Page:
1990 and July 1992). In one patient transverse myelitis developed after administration of Td, and in another patient transverse myelitis developed after administration of Td and hepatitis B vaccine. The temporal and clinical details provided in these reports from VAERS are insufficient for proper evaluation of the cases.

Well-documented cases of optic neuritis following vaccine administration are even rarer than cases of transverse myelitis. Quast et al. (1979) reported a 46-year-old man who developed acute optic neuritis 10 days after receiving a tetanus booster. As discussed above, Topaloglu et al. (1992) described an 11-year-old girl who developed transverse myelitis and optic neuritis 3 days after receipt of a tetanus booster. No cases of solitary optic neuritis in association with tetanus toxoid, DT, or Td were found in VAERS (submitted between November 1990 and July 1992).

Controlled Observational Studies

None.

Controlled Clinical Trials

None.

Causality Argument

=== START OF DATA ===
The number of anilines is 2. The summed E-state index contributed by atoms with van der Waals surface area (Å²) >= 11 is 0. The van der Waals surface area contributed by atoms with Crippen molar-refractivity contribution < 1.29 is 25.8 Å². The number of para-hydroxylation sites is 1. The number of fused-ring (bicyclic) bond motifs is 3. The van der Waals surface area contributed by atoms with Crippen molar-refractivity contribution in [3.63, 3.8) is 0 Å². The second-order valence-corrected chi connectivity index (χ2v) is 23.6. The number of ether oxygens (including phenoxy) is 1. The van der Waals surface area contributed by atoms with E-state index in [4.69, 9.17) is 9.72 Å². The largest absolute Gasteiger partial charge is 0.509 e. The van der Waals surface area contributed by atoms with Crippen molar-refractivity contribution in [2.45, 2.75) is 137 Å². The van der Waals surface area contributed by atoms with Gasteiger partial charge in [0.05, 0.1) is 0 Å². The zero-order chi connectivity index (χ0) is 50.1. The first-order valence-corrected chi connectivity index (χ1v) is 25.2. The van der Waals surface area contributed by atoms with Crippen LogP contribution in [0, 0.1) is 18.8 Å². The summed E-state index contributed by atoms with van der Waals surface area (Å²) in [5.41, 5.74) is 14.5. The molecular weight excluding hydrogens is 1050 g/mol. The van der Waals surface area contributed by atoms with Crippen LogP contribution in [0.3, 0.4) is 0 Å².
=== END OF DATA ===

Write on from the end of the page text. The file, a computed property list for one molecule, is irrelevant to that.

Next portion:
There is biologic plausibility for a causal relation between vaccines and demyelinating disorders. The reports in the literature that describe a possible association between demyelinating diseases of the CNS (ADEM, transverse myelitis, and optic neuritis) are case reports. There are at least two case reports in the literature for each of the above-mentioned demyelinating diseases of the CNS. The case reports describe the demyelinating disease that occurs within the biologically plausible latency period of 5 days to 6 weeks, and the case reports provide enough clinical detail that one can be relatively certain of the neurologic diagnosis. What the case reports cannot address is whether the frequency of the cases that occurred was greater than the expected background rate for these specific demyelinating diseases. Annual incidence rates have been estimated for transverse myelitis (Beghi et al., 1982). These data were calculated for Rochester, Minnesota, for the years 1970 to 1980. The estimated rate of 0.83 per 100,000 individuals is much higher than a rate calculated for Israel, presumably because of differences in hove successful the two studies were at identifying all cases of transverse myelitis. No population-based incidence rates for ADEM or optic neuritis were identified. This question is difficult at best for rare adverse events and can be answered only if both good age-specific background rates for the



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